The General Biographical Dictionary: Containing an Historical and Critical Account of the Lives and Writings of the Most Eminent Persons in Every Nation, Particularly the British and Irish, from the Earliest Accounts to the Present Time, Volume 7

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Nichols, 1813 - Biography
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Page 289 - HE appeared in countenance to be of a stern and rough temper; but in his conversation mild and affable; not given to loquacity, or much discourse in company, unless some urgent occasion required it; observing never to boast of himself, or his parts, but rather...
Page 340 - If the local constituent should have an interest, or should form an hasty opinion, evidently opposite to the real good of the rest of the community, the member for that place ought to be as far as any other from any endeavour to give it effect.
Page 334 - He made an administration so checkered and speckled, he put together a piece of joinery so crossly indented and whimsically dovetailed ; a cabinet so variously inlaid ; such a piece of diversified mosaic; such a tesselated pavement without cement ; here a bit of black stone and there a bit of white...
Page 384 - Young Davenant was telling us at court how he was set upon by the Mohocks, and how they ran his chair through with a sword. It is not safe being in the streets at night for them. The bishop of Salisbury's son * is said to be of the gang.
Page 465 - When it was known, it was necessarily admired: the King quoted, the courtiers studied, and the whole party of the royalists applauded it. Every eye watched for the golden shower which was to fall upon the author, who certainly was not without his part in the general expectation. In 1664 the second part appeared; the curiosity of the nation was rekindled, and the writer was again praised and elated. But praise was his whole reward. Clarendon, says Wood, gave him reason to hope for " places and employments...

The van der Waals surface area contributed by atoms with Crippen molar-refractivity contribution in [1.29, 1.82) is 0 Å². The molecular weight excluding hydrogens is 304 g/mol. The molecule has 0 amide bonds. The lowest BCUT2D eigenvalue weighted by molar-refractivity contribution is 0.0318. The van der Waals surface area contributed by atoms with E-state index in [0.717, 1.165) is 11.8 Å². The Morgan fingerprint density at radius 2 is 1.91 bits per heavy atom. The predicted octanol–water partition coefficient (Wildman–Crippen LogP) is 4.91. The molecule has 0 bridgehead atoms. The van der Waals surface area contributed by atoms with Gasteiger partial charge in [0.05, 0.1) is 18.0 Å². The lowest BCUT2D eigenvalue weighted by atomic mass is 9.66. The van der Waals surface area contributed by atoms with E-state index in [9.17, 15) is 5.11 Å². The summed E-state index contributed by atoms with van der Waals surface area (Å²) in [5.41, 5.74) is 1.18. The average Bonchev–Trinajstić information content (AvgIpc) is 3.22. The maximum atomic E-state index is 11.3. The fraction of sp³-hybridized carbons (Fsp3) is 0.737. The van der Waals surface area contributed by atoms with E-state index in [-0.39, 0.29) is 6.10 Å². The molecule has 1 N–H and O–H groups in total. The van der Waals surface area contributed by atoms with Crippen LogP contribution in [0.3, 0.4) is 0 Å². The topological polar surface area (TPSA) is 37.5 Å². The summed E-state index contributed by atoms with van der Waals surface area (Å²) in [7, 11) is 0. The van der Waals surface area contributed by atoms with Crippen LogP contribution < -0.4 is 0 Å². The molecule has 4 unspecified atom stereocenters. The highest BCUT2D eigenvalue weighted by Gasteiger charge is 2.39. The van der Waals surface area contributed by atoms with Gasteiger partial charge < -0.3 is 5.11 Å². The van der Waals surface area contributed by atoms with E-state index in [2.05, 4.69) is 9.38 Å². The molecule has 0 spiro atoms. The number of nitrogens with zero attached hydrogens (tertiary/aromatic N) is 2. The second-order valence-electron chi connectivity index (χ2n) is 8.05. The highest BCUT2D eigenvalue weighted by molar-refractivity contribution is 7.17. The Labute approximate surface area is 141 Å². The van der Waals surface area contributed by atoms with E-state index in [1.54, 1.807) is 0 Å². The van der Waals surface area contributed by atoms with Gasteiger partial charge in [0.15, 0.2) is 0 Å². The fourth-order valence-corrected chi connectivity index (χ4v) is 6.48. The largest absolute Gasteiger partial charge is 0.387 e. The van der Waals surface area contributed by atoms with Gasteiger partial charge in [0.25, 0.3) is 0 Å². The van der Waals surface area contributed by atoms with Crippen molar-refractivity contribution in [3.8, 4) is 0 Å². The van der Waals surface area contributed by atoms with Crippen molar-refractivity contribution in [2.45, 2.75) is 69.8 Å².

Page 205 - Observations and Inquiries relating to various parts of Ancient History : containing Dissertations on the wind Euroclydon, and on the Island Melite, together with an account of Egypt in its most early state, and of the Shepherd Kings...
Page 114 - Harrison, preaching against bishops, ceremonies, ecclesiastical courts, ordaining of ministers, &c. for which $ as he afterwards boasted, he had been committed to thirty-two prisons, in some of which he could not see his hand at noon-day.
Page 334 - I venture to say, it did so happen that persons had a single office divided between them who had never spoken to each other in their lives, until they found themselves, they knew not how, pigging together, heads and points, in the same truckle-bed.
Page 123 - Peter, and your own secureness, suppress heresy and his holiness'' enemies; for when the Roman faith there perisheth, the see of Rome falleth also. Therefore the council of Cardinals have thought fit to encourage your country of Ireland as a sacred island ; being certified, whilst the mother Church hath a son...
Page 160 - The King, observing with judicious eyes, The state of both his universities, To Oxford sent a troop of horse ; and why ? That learned body wanted loyalty : To Cambridge books he sent, as well discerning How much that loyal body wanted learning.

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